san francisco


(Los Angeles, US)

Jeremy holds a BFA (2001) and MFA (2003) in Drawing and Painting from the San Francisco Art Institute. He is an interdisciplinary artist who was born and raised in the suburbs of Los Angeles. His most recent work was shown at the Helen Day Art Center in Vermont and Ever Gold Gallery in San Francisco. Jeremy spends his free time with his 5 year-old son, watching 70’s television, and listening to heavy metal.


Henry Lewis is a San Francisco-based painter/tattooer/graphic designer. In his studio is where Henry sits and paints and smokes cigarette after cigarette, ostensibly for hours and hours every single night, after he leaves Everlasting Tattoo.  

Henry'’s been working almost exclusively in oils over the past year, and has become incredibly adept with the medium. There’s something about oil paint that you can’t get with any other paint; it has to do with luminosity. The layers all build on each other and when handled with some skill, the canvas fairly glows. It’s also a very subtle medium and difficult to master. 


(1990, San Francisco, US)

Sonnenberg’s photographs are sophisticated, poetic, and rebellious, all at the same time. Like the best documentary and street photographers, she captures a brash world and its characters with a style all her own. Her pictures are bold and unmistakably honest. Even when her scenes are obviously posed, the camera is merely incidental to the moment depicted. Perhaps the most important thing in her photographs is the collective experience she captures. When she turns the lens on herself, she becomes her alter ego, Teen Witch — a tagger running wildly through the streets, partying, and sometimes posing for introspective self-portraits. Above all, her photographs incarnate her relationship to the camera.

She shoots almost exclusively with cheap cameras because she tends to break them. But while her shooting process may be overtly careless, her attitude has become integrated into her craft. Unlike most photographers, Sonnenberg shoots entirely with film, and she develops and prints all her work herself. She maintains a small space at Hamburger Eyes, a do-it-yourself photography and darkroom collective in San Francisco’s Mission District that holds exhibitions and offers photography classes to the community. She’s been known to spend all night meticulously printing color photographs with the most basic technology. The results not only are highly composed, but also have the indelible mark of her hand.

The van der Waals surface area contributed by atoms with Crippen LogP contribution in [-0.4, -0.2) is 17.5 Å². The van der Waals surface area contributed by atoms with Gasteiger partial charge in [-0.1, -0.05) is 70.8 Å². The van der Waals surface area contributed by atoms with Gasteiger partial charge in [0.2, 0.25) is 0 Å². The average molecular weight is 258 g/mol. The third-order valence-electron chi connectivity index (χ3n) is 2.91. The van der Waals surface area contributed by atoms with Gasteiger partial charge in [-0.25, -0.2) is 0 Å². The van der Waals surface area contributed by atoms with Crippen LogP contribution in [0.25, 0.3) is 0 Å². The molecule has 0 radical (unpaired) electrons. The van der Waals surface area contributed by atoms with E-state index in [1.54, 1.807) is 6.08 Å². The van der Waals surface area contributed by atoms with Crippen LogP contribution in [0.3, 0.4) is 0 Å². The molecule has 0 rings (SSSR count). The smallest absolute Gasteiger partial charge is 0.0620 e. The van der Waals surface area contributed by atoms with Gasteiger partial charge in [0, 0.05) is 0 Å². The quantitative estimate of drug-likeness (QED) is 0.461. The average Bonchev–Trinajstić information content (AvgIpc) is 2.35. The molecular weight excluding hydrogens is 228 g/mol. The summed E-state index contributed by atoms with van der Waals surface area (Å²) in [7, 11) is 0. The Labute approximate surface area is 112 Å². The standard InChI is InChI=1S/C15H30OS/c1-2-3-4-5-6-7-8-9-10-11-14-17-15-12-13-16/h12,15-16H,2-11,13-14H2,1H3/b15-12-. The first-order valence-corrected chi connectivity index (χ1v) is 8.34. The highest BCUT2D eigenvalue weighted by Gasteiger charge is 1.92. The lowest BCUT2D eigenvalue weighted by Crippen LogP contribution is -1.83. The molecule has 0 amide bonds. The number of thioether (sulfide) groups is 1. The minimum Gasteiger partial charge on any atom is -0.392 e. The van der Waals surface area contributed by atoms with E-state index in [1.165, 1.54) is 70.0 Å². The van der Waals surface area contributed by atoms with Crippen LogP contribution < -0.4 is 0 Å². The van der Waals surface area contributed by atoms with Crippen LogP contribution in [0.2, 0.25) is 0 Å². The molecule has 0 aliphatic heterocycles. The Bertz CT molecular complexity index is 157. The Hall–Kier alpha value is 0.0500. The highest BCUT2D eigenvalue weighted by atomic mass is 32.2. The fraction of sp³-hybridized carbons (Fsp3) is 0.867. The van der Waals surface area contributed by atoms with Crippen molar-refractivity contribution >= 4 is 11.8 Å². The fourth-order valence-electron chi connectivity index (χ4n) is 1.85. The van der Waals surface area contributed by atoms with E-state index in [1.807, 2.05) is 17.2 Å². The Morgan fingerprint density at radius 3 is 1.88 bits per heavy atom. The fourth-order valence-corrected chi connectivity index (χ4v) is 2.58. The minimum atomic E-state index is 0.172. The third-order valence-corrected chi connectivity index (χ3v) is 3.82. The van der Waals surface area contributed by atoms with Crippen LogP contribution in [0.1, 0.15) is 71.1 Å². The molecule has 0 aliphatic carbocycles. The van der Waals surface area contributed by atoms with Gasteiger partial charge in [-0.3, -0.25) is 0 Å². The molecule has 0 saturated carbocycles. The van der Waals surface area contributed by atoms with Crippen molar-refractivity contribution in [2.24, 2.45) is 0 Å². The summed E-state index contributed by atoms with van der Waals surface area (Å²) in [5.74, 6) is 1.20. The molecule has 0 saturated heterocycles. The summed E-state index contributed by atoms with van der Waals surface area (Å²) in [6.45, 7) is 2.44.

Watch Andrea's interview by Vans:


(1978, Berkeley, US)

Through a steady career that has incorporated sculpture, photography and installation, Ala Ebtekar has continually returned to his initial passion of drawing and painting. The artist’s practice is informed by history, Persian mythology, science and philosophy, which he juxtaposes with contemporary and pop-culture elements – the works eventually exhibiting a collision of the past and present in a deconstruction/reconstruction of time and space.

He created his work with neither external themes nor the attention to proper anatomy and perspective. Ebtekar works entirely from his imagination and creative ability. It’s entirely fitting that Ebtekar found early artistic inspiration from the worlds of graffiti and the modern tradition of qahveh khanehei painting, as his work has encompassed comparable populist sensibilities spanning continents, celebrating the stories and lives of heroic everyday people across time.

Watch Ala Ebtekar's interview by KQED:


(1976, Tokyo, Japan)

Akira is an artist living and working in San Francisco, CA. When not creating in the studio, his professional time is spent between exhibiting artwork and teaching painting/drawing. He is a faculty member at the Academy of Art University in San Francisco, where he has taught Fine Art Anatomy and Fashion Illustration. Akira has shown at a variety of venues, mainly in the San Francisco Bay Area, including pop-up shows at the Academy of Science, live painting at the West Inn’s New Year Gala and other similar forms of contemporary exhibition.

Like the art itself, his professional practice stems from his ideas, beliefs and values. Akira's paintings are like tomes for the great spiritual teachers of the past, and also cleverly link contemporary culture with beautiful skills in portraiture. His work is relevant, moving, and powerful – truly spiritual, not upholding any outrageous or inhuman experiences but rather honoring the timeless power of what is here and now.

Watch Akira's Art Opening at The Emerald Tablet: